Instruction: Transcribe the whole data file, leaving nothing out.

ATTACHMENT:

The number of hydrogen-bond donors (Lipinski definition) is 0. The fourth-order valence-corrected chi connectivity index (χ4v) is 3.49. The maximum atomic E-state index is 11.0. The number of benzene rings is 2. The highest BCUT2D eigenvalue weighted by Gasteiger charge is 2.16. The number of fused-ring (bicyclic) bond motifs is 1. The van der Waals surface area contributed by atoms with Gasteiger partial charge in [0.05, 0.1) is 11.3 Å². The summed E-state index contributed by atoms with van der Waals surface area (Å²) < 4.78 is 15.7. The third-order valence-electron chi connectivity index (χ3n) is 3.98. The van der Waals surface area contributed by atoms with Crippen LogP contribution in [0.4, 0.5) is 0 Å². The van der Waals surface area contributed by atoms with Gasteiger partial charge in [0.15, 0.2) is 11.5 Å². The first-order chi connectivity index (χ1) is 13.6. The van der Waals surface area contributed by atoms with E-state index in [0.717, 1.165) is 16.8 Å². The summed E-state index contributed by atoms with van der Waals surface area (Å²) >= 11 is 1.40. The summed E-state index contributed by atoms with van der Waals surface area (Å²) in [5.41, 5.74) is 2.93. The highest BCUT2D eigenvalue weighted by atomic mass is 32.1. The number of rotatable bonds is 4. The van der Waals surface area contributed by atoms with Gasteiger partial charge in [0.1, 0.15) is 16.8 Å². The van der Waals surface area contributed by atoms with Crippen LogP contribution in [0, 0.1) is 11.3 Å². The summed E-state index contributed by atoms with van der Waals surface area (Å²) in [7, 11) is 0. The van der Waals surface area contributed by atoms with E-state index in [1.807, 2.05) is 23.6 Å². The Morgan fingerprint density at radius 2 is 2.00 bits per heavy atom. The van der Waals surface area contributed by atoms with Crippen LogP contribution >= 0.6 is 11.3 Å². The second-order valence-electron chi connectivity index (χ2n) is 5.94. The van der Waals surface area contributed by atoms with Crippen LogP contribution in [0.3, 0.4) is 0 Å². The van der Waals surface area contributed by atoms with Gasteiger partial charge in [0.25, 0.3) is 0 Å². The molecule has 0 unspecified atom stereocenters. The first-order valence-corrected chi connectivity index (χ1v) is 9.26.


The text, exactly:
The number of hydrogen-bond donors (Lipinski definition) is 0. The fourth-order valence-corrected chi connectivity index (χ4v) is 3.49. The maximum atomic E-state index is 11.0. The number of benzene rings is 2. The highest BCUT2D eigenvalue weighted by Gasteiger charge is 2.16. The number of fused-ring (bicyclic) bond motifs is 1. The van der Waals surface area contributed by atoms with Gasteiger partial charge in [0.05, 0.1) is 11.3 Å². The summed E-state index contributed by atoms with van der Waals surface area (Å²) < 4.78 is 15.7. The third-order valence-electron chi connectivity index (χ3n) is 3.98. The van der Waals surface area contributed by atoms with Crippen LogP contribution in [0.4, 0.5) is 0 Å². The van der Waals surface area contributed by atoms with Gasteiger partial charge in [0.15, 0.2) is 11.5 Å². The first-order chi connectivity index (χ1) is 13.6. The van der Waals surface area contributed by atoms with E-state index in [0.717, 1.165) is 16.8 Å². The summed E-state index contributed by atoms with van der Waals surface area (Å²) >= 11 is 1.40. The summed E-state index contributed by atoms with van der Waals surface area (Å²) in [5.41, 5.74) is 2.93. The highest BCUT2D eigenvalue weighted by atomic mass is 32.1. The number of rotatable bonds is 4. The van der Waals surface area contributed by atoms with Gasteiger partial charge in [0.1, 0.15) is 16.8 Å². The van der Waals surface area contributed by atoms with Crippen LogP contribution in [0, 0.1) is 11.3 Å². The summed E-state index contributed by atoms with van der Waals surface area (Å²) in [7, 11) is 0. The van der Waals surface area contributed by atoms with E-state index in [1.807, 2.05) is 23.6 Å². The Morgan fingerprint density at radius 2 is 2.00 bits per heavy atom. The van der Waals surface area contributed by atoms with Crippen LogP contribution >= 0.6 is 11.3 Å². The second-order valence-electron chi connectivity index (χ2n) is 5.94. The van der Waals surface area contributed by atoms with Crippen LogP contribution in [0.3, 0.4) is 0 Å². The van der Waals surface area contributed by atoms with Gasteiger partial charge in [0.25, 0.3) is 0 Å². The molecule has 0 unspecified atom stereocenters. The first-order valence-corrected chi connectivity index (χ1v) is 9.26.